Many existing techniques for developing quantum and neuromorphic computing tools are based on the use of superconductors, substances that become superconducting at low temperatures. In the same architectures, semiconductors, substances with a partial conductivity, are usually used to achieve top-level control. To work more efficiently, therefore, quantum and neuromorphic systems would require a low-power superconductor/semiconductor interface that has not yet been developed.
Researchers at the National Institute of Standards and Technology in Boulder, NASA’s Jet Propulsion Lab and Lancaster University in the U.K. have recently realized a superconducting thermal switch that can translate low-voltage inputs into semiconductor-compatible outputs at Kelvin-scale temperatures. In their paper, published in Nature Electronics, the researchers demonstrated its potential for interfacing superconductors and semiconductors, using it to drive a light-emitting diode in a photonic integrated circuit.
“In our research, we’re trying to build hardware neurons that will be massively scalable,” Adam McCaughan, one of the researchers who carried out the study, told TechXplore. “In order to build a brain-scale neuromorphic computer, you need to have trillions of neurons and quintillions of connections—that means you have to be extremely energy-efficient and have lots of communication between the neurons. That’s why we chose to combine superconductors and optoelectronics to build the neurons.”
In their study, McCaughan and his colleagues combined superconductors with optoelectronics, a type of technology that uses both electronics and light. The superconductors they used are ultra energy-efficient, while the optoelectronics allow individual neurons to communicate with thousands of their peers. Merging these two technologies, however, proved incredibly challenging.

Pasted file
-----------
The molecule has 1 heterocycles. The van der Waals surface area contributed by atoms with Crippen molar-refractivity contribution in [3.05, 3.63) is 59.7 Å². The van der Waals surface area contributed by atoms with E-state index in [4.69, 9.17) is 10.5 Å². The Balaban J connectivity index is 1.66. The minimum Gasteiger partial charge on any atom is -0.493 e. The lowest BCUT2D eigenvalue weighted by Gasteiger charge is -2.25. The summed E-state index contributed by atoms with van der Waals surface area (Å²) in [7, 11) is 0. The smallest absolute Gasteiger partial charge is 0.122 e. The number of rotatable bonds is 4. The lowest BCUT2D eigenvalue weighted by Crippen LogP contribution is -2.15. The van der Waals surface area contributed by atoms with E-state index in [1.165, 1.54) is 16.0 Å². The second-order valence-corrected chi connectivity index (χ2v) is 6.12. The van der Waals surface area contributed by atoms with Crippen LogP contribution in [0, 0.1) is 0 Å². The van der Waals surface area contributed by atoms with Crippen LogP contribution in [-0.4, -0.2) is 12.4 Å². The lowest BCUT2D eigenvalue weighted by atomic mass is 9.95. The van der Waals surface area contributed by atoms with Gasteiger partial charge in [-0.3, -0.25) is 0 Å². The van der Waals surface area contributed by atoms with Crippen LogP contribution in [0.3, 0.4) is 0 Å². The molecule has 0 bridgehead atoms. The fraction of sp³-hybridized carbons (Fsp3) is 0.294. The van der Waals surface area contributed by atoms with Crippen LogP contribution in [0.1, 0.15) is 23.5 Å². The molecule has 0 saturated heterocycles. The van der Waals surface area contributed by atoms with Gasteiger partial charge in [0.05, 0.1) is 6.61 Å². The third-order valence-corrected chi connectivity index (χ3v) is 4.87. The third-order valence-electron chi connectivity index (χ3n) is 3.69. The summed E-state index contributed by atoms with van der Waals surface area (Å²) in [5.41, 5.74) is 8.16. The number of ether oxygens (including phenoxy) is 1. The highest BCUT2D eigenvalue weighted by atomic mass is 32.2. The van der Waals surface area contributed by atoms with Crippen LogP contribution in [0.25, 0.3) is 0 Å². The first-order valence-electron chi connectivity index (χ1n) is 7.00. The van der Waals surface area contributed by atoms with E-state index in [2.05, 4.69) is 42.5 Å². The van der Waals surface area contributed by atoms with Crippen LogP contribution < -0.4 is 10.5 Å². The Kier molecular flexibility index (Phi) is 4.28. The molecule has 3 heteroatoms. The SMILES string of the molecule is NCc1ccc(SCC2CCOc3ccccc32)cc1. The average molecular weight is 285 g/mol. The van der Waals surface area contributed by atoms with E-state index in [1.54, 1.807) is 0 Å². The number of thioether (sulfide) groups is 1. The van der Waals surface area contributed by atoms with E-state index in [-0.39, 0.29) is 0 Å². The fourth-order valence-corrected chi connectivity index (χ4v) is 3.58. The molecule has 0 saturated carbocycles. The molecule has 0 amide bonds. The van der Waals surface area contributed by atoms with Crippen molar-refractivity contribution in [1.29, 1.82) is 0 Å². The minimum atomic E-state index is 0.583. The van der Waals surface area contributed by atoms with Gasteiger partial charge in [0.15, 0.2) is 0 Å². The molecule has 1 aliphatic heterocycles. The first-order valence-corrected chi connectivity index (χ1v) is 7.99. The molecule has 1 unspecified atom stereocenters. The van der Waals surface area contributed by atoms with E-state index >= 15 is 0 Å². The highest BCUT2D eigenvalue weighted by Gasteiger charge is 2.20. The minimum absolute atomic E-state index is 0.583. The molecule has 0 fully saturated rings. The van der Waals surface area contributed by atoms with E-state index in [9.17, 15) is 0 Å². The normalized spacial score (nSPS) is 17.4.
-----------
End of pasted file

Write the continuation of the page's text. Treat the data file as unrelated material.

“Part of the reason superconductors are so energy-efficient is that they use very small signals, about 1/1000 the voltage needed in silicon,” McCaughan said. “But that same efficiency also means they have trouble talking with silicon optoelectronics, so we needed to find a way of translating the superconducting outputs into silicon-level inputs.”
The superconducting switch designed by McCaughan and his colleagues leverages the superconductor’s transformation from one state of matter to another, known as ‘phase transition,’ to translate low-level inputs into silicon-compatible outputs. The switch’s main component is a nanoscale superconducting nanowire with two ‘phases’ or ‘states’: the quantum superconducting phase and the resistive phase.